We continue to learn, adapt, evolve and innovate to address the changing needs in our businesses in today's unique environment. I couldn't be more pleased with both our operational and financial performance in the quarter. I also wanted to make it clear that our third-quarter results did not include any additional grant income. In fact, we recorded a net reduction of $1.2 million of grant income in the quarter.

Similar to the second quarter, we have included our third-quarter monthly revenue, volume and occupancy statistics in our 10-Q and earnings release, which illustrates a very nice improvement in each of our business segments as our operational -- operating divisions rebound from the lows we saw early in the COVID pandemic. Our critical illness recovery hospitals realized a significant increase in our year-over-year occupancy rates, growing from 67% in Q3 of 2019, to 71% for this past quarter. This volume growth, coupled with strong expense management, contributed to the 470 basis point improvement in our margins in the third quarter in this segment. Our rehabilitation hospitals have also experienced meaningful occupancy growth in the third quarter, growing from a 75% occupancy rate in Q3 of 2019, to an 82% occupancy rate for this quarter despite the fact that we have some markets that have not fully rebounded from pre-COVID levels.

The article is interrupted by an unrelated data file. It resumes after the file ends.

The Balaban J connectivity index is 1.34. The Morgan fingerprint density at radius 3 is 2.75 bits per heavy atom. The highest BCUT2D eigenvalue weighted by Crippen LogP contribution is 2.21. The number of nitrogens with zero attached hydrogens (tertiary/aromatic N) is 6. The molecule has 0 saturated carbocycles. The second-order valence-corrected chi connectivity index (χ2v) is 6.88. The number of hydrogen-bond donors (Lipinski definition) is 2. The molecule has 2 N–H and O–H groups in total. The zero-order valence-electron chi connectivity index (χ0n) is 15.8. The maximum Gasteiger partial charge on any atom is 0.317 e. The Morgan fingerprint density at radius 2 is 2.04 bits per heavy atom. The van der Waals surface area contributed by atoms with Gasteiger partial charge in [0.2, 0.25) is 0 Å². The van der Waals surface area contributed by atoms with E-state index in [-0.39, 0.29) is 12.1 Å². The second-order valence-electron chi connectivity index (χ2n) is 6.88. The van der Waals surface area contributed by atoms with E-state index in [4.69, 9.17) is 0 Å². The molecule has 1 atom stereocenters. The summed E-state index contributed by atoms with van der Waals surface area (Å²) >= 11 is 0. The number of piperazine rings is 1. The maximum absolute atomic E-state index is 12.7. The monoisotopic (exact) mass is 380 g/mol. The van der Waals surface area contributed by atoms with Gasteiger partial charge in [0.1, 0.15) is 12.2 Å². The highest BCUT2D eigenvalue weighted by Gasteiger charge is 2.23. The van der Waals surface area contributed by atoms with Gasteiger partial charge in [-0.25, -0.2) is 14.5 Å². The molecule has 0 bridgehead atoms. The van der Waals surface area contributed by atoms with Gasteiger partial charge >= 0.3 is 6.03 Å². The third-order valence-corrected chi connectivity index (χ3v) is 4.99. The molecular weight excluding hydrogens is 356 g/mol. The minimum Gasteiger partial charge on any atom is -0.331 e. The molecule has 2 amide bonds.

We continue to experience higher cost to treat patients, yet we've been able to manage a 250 basis point margin improvement in the third quarter to 23.7%. While volumes continue to be our biggest challenge in our outpatient rehabilitation and Concentra segments, we saw meaningful improvement in the third quarter in both segments. Our outpatient rehab business has seen a significant improvement from the height of the lockdown in April and May, when we were seeing over 45% negative volume variance from the same period prior year. In September, our negative volume variance for our outpatient business was down to 1.6% compared to September of 2019.